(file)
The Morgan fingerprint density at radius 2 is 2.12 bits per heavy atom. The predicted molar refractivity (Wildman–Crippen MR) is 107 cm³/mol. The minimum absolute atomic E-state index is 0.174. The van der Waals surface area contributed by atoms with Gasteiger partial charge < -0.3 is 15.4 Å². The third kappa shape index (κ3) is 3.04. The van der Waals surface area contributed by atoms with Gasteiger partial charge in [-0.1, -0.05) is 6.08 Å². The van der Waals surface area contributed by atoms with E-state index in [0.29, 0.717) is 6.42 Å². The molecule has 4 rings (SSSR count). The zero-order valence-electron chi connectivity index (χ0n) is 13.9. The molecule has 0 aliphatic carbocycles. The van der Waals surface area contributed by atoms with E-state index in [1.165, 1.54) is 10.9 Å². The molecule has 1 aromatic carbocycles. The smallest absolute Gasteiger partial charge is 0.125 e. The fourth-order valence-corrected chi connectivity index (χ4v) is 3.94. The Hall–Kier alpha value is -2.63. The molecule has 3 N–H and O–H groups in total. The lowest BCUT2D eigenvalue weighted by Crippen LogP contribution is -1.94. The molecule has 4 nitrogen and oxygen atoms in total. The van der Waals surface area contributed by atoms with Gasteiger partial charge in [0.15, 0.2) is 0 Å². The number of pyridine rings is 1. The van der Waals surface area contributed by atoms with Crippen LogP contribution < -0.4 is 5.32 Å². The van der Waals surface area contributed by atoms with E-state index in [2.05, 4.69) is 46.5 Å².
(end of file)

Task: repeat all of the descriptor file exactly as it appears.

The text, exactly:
The Morgan fingerprint density at radius 2 is 2.12 bits per heavy atom. The predicted molar refractivity (Wildman–Crippen MR) is 107 cm³/mol. The minimum absolute atomic E-state index is 0.174. The van der Waals surface area contributed by atoms with Gasteiger partial charge < -0.3 is 15.4 Å². The third kappa shape index (κ3) is 3.04. The van der Waals surface area contributed by atoms with Gasteiger partial charge in [-0.1, -0.05) is 6.08 Å². The van der Waals surface area contributed by atoms with E-state index in [0.29, 0.717) is 6.42 Å². The molecule has 4 rings (SSSR count). The zero-order valence-electron chi connectivity index (χ0n) is 13.9. The molecule has 0 aliphatic carbocycles. The van der Waals surface area contributed by atoms with E-state index in [1.165, 1.54) is 10.9 Å². The molecule has 1 aromatic carbocycles. The smallest absolute Gasteiger partial charge is 0.125 e. The fourth-order valence-corrected chi connectivity index (χ4v) is 3.94. The Hall–Kier alpha value is -2.63. The molecule has 3 N–H and O–H groups in total. The lowest BCUT2D eigenvalue weighted by Crippen LogP contribution is -1.94. The molecule has 4 nitrogen and oxygen atoms in total. The van der Waals surface area contributed by atoms with Gasteiger partial charge in [0.15, 0.2) is 0 Å². The number of pyridine rings is 1. The van der Waals surface area contributed by atoms with Crippen LogP contribution < -0.4 is 5.32 Å². The van der Waals surface area contributed by atoms with E-state index in [2.05, 4.69) is 46.5 Å².